The death of the open office plan has been written about for years (maybe since its inception) but over the last two weeks it hit home: this really could be the final straw. The rules for reopening are both necessary and intense, and it’s making everybody rethink the nature and role of the office in our lives.

Open office plans had been getting tighter, pushing the limits of comfort and productivity. Once we weed through all the gimmicks, new plans will hopefully provide way more space, more structure, more privacy, and less noise pollution. 

This ironically pushes up against one of the most tangible, but least talked about, benefits of open plans: they are cost-effective. For all the emphasis on collaboration and transparency, it’s just cheaper to put all the desks in one room, versus managing the construction costs and employee expectations that go along with office-building.

The trick going forward is figuring out what we need in the short term, and determining how it’ll affect the way we work in the long term. Social distancing will be part of our lives for a while, but what about 10 years from now? 

Offices will undoubtedly settle into a familiar norm, but we are about to enter into an unprecedented era of experimentation.

1. Hybrid Spaces

An office can’t just be a big living room, because it’s surprisingly hard to work on a couch for long stretches at a time. We’re going to see all kinds of crazy hybrid ideas that take a cue from networking/co-working spaces like The Wing (which has its own issues to work through) or more IKEA-friendly, down-home riffs on Soho House.

Space that’s less like a traditional office and more like a place to congregate safely and comfortably, and it has to be compelling enough to leave your home. A “club” atmosphere employing familiar, comfortable themes to chop up space: a library area, a sunroom, soundproof phone rooms, a “garage” of sorts for projects that need space. Of course, this all assumes that we’ll eventually be able to congregate and share things at all, which is a big assumption.

Either way, workspaces will take on a more minimalist look, with less stuff, bigger individual work areas, hand sanitizer everywhere, and more open, uncluttered surfaces to clean.

2. Do Not Break The Seal

Snack and beverage offerings are the original perks of tech offices, so it’s funny how even the thought of them not being available in a kitchen area is so alien. 

Kitchens as we know them will be on the chopping block, and for those that survive, you won’t see snack bins you can reach into. Everything should be self-contained and sealed up. There will be new, contactless takes on the vending machine.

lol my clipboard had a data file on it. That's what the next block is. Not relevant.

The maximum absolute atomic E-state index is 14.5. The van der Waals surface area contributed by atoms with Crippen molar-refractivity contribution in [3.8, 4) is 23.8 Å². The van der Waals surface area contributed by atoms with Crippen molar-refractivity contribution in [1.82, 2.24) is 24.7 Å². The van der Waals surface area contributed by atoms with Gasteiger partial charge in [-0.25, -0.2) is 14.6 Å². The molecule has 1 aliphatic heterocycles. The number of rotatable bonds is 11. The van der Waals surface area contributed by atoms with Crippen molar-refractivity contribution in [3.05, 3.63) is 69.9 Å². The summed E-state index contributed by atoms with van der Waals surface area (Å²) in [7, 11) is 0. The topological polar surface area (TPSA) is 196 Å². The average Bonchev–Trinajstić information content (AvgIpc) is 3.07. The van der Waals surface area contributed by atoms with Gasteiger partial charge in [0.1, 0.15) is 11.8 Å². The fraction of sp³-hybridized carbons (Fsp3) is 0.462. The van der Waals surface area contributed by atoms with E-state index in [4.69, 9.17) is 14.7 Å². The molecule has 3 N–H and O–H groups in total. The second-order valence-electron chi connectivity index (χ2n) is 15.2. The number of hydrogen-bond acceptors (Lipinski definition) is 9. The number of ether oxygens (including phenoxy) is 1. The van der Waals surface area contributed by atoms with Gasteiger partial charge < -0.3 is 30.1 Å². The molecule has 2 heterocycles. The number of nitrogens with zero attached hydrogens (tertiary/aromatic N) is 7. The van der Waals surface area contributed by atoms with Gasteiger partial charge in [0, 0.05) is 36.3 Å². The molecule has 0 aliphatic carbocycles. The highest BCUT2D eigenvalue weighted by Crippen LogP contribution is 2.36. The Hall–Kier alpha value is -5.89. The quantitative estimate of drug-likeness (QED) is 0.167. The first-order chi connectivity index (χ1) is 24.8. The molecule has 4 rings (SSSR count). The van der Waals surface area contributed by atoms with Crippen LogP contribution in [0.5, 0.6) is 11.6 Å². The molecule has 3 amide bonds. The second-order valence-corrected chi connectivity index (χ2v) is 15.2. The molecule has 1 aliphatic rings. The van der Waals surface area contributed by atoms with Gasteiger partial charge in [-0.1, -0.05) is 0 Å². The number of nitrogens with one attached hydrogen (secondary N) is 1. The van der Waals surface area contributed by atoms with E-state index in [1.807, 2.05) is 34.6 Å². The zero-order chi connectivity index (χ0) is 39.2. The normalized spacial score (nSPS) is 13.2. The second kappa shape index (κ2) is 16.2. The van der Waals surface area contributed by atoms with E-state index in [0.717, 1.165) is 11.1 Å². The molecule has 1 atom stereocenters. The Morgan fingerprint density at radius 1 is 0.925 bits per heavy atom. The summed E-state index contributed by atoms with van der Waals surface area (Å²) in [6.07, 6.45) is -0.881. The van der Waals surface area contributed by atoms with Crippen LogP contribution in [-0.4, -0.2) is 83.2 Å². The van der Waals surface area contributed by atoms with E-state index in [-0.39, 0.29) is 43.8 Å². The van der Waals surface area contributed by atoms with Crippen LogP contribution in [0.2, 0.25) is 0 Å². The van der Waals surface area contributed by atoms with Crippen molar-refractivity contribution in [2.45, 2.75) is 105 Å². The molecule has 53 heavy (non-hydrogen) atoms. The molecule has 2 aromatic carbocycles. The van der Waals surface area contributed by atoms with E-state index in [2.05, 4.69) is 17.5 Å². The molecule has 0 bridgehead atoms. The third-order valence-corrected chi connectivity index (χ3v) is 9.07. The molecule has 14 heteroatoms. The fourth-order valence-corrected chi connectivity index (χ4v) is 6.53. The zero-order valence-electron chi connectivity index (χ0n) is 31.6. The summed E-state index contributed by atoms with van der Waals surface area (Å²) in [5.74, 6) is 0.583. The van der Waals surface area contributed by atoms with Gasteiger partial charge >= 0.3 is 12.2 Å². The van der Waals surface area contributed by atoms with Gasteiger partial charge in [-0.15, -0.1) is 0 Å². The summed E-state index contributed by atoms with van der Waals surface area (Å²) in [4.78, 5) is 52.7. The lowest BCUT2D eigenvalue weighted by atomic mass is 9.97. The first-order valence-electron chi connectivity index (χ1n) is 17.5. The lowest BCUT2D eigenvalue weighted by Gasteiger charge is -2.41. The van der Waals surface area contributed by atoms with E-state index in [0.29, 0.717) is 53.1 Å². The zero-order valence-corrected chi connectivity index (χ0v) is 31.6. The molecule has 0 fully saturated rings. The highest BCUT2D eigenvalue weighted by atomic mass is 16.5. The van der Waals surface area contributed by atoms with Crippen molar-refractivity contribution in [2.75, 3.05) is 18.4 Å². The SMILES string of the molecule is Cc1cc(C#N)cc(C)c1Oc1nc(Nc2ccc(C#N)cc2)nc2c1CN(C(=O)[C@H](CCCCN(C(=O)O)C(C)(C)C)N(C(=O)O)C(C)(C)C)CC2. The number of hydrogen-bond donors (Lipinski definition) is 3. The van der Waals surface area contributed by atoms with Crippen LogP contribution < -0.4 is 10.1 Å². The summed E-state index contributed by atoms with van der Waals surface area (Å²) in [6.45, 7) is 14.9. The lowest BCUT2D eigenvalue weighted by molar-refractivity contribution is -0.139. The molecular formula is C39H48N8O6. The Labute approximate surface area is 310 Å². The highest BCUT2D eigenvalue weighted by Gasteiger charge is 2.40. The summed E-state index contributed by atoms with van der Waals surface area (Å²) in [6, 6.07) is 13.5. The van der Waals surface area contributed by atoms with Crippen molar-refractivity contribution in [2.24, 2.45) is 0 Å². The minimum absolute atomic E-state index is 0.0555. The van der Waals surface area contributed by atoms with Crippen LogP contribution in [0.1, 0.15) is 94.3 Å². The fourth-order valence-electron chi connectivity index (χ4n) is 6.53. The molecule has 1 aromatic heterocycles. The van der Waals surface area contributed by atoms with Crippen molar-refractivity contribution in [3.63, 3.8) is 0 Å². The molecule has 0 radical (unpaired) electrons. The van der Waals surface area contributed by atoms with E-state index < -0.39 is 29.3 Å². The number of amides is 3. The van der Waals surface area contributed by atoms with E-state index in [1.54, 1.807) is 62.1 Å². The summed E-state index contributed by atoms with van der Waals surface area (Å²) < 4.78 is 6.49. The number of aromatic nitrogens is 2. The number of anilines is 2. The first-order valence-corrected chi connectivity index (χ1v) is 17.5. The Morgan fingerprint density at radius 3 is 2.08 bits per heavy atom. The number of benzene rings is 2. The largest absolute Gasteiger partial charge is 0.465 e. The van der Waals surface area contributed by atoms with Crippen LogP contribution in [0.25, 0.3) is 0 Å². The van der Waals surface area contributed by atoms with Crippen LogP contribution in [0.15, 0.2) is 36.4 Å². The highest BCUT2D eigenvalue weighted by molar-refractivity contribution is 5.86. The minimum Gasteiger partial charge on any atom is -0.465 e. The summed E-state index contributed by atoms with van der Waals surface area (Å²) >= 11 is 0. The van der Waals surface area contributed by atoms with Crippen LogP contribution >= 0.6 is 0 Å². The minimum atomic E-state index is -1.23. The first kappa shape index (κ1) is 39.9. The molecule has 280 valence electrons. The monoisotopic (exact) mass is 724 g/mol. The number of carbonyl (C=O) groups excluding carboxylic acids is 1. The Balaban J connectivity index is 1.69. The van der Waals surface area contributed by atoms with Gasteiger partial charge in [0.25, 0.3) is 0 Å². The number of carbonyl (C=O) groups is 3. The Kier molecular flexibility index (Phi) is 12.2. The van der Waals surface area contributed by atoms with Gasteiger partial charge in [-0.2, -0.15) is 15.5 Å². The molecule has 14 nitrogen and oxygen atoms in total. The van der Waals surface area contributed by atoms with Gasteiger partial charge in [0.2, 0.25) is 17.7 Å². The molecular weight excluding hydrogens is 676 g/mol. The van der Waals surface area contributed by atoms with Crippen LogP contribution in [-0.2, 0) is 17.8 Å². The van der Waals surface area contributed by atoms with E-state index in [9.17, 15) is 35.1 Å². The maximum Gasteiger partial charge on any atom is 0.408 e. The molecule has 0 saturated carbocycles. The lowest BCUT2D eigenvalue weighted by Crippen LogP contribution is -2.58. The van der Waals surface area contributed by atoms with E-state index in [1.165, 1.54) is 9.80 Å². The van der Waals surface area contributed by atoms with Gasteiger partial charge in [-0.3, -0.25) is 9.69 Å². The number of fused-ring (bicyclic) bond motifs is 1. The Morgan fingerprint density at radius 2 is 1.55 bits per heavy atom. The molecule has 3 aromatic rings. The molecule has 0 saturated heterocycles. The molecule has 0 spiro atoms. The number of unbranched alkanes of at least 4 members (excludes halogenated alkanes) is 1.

Be prepared to bring your own snacks for a while. (Is it time to finally (re)invest in a cute lunch box?) Snack companies that used to deliver to the office don’t want to lose that business, and a lot of them are pivoting to direct-to-consumer models anyway. 

We might see an employee stipend that provides individual home delivery of BjornQorn and Clif Bars, ordered via a vendor site that mimics branded insurance and medical portals.

It’s easy for behaviors to slide when people feel safe, so beyond having “health police” monitoring communal food areas, offices will have to incentivize mask-ready, sanitizer-forward habits. Warning: this is necessary, but it will feel a lot like elementary school.

3. Germ Tracking and Air Quality

Speaking of which … germ tracking will be a much bigger part of our work lives. Will we finally take sick leave seriously and stay home when a sniffle appears? And if we don’t, who’s going to order you to do it? 

Monitoring space, wiping down printers, taking temperatures, reporting cases to the state … this is a LOT of work. Most places will self-police, but somebody in HR and/or management will have to coordinate all of it, and also take on the burden of being a killjoy.

Improving indoor air quality and ventilation is already bubbling up as no-brainer to curb infection. In addition to new equipment, air filters and ducts will require more cleaning and inspection. Employees will want more purifiers, more airflow, and more natural sunlight. 

The idea of sharing, in general, is so precarious. Take conference rooms: how can more than 2 people sit in a conference room together, let alone use a shared phone or keyboard, without constant wiping of surfaces? Perhaps we’ll get really good at cleaning up after ourselves? 

Or (more likely) we’ll see a rise in flexible professional cleaning services that come in more than once a day to do sweeps of common areas, scheduled like security rounds.

4. Outdoor Space

Employers, and commercial real estate providers, will definitely start emphasizing and expanding outdoor and roof space options. Is a smaller indoor space close to the action worth trading for a location with a backyard that’s further off the grid? If the price is right … maybe … especially if we’re already collectively reevaluating in-person office meetings and commute patterns. 

For office campuses in the suburbs, this is a golden opportunity to turn space that can skew toward the dull into something more vibrant. With wifi, sound barriers, landscaping, and comfortable work areas, blank grassy areas containing a forlorn bench could morph into something like a true campus quad you’d find at a college.

It’s a bit tougher in NYC to snap your fingers and say “more outdoor space!” (I’ve tried). But solutions are all around us. Take our building in the Dumbo neighborhood in Brooklyn: there’s a massive, beautiful, open-air roof deck for the whole building to use. Could that roof be converted into a 3-season workspace, similar to how a restaurant might outfit a back patio with glass enclosures and insulation?

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